Death Penalty and Clemency Focus of W&L Law Review Symposium
The annual Lara D. Gass Symposium at the Washington and Lee University School of Law will focus this year on the controversial case of Joseph M. Giarratano, using his story to explore the ethical, legal and public policy issues surrounding the use of the death penalty.
The event is scheduled for Feb. 5-6 in the Millhiser Moot Court Room, Sydney Lewis Hall on the campus of Washington and Lee University. Except for the evening keynote dinner, which is by invitation only, the symposium proceedings are free and open to the public.
Giarratano was convicted of murder in 1979, but after his story drew national and international attention raising questions about his guilt, his death sentence was commuted to life by then-Gov. L. Douglas Wilder in 1991. However, then-Virginia Attorney General Mary Sue Terry denied a new trial for Giarratano. You can read more about Giarratano in a recent Richmond Times-Dispatch story covering his case and the symposium.
According to event organizers, Giarratano’s case raises several issues about death penalty decisions, including ineffective assistance of counsel, clemency, post-conviction relief, actual innocence, prison conditions, race and gender and the use of the death penalty on those with mental illness or intellectual disability.
Panels on Feb. 5 will cover rights and remedies available when a death row inmate’s lawyer did not perform up to constitutionally acceptable standards; capital punishment and actual innocence; and life on death row.
Panels on Feb. 6 will cover executive powers over sentencing; death penalty advocacy; race and gender’s impact in capital sentencing; and the use of capital punishment on people with mental illness or intellectual disability.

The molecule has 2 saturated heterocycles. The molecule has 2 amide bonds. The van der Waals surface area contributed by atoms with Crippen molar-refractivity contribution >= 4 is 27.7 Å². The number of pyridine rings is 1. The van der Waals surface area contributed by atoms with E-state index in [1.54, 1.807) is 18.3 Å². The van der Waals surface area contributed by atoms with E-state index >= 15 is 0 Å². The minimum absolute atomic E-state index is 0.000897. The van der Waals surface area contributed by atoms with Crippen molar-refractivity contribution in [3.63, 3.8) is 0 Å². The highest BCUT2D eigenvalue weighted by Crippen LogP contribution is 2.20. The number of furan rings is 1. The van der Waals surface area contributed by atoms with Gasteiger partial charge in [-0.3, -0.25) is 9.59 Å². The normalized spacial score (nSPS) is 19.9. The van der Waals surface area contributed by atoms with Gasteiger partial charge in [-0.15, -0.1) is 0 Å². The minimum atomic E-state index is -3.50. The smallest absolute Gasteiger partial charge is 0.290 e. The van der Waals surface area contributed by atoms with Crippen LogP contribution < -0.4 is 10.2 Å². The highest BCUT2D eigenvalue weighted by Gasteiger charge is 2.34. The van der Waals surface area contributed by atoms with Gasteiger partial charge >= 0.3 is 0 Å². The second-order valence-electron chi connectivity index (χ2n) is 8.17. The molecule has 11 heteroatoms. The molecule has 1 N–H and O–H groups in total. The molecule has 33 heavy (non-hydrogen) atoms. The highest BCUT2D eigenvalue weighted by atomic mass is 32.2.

Speakers include Gerald T. Zerkin, one of Giarratano’s lawyers; Deidre Enright with the Innocence Project Clinic at the University of Virginia School of Law; David Bruck, prominent capital defense attorney and professor at W&L Law; Richard Bonnie, professor of medicine and law at the University of Virginia School of law; and Jonathan Shapiro, prominent capital defense attorney and visiting professor at W&L Law.
The invitation-only keynote address and dinner will feature introductory remarks by Mike Farrell, an actor, longtime Giarratano supporter and death penalty activist. The keynote address will be delivered by Robin Konrad, Assistant Federal Public Defender from the Capital Habeas Unit. Konrad represents prisoners who are seeking habeas corpus relief from their state and federal convictions and death sentences. Most recently, she represented the petitioners in their lethal-injection challenge in Glossip v. Gross, 125 S. Ct. 2726 (2015), before the United States Supreme Court.
A full schedule and registration information is available online. For questions about the event, contact Christina Tacoronti ‘16L at firstname.lastname@example.org.
The Lara D. Gass Symposium is named in honor of Lara Gass, a member of the Law Class of 2014 who passed away in an automobile accident in March of 2014.Gass served as Symposium Editor for the Washington and Lee Law Review, organizing the Law Review’s 2014 symposium focused on the 40th anniversary of Roe v. Wade. Lara was active within the Women Law Students Organization and also served as a Kirgis Fellow, the law school’s peer mentoring group, during the 2012–2103 academic year. In January 2014, Lara received recognition for her academic achievements, her leadership abilities, her service to the law school and university community, and her character when she was inducted into Omicron Delta Kappa, the National Leadership Honor Society.
Organized and hosted by the W&L Law Review, this event is sponsored by the Dean’s Office, Washington and Lee University School of Law; the Frances Lewis Law Center, Washington and Lee University School of Law; the Class of 1963, Washington and Lee University and the Mudd Center for Ethics, Washington and Lee University.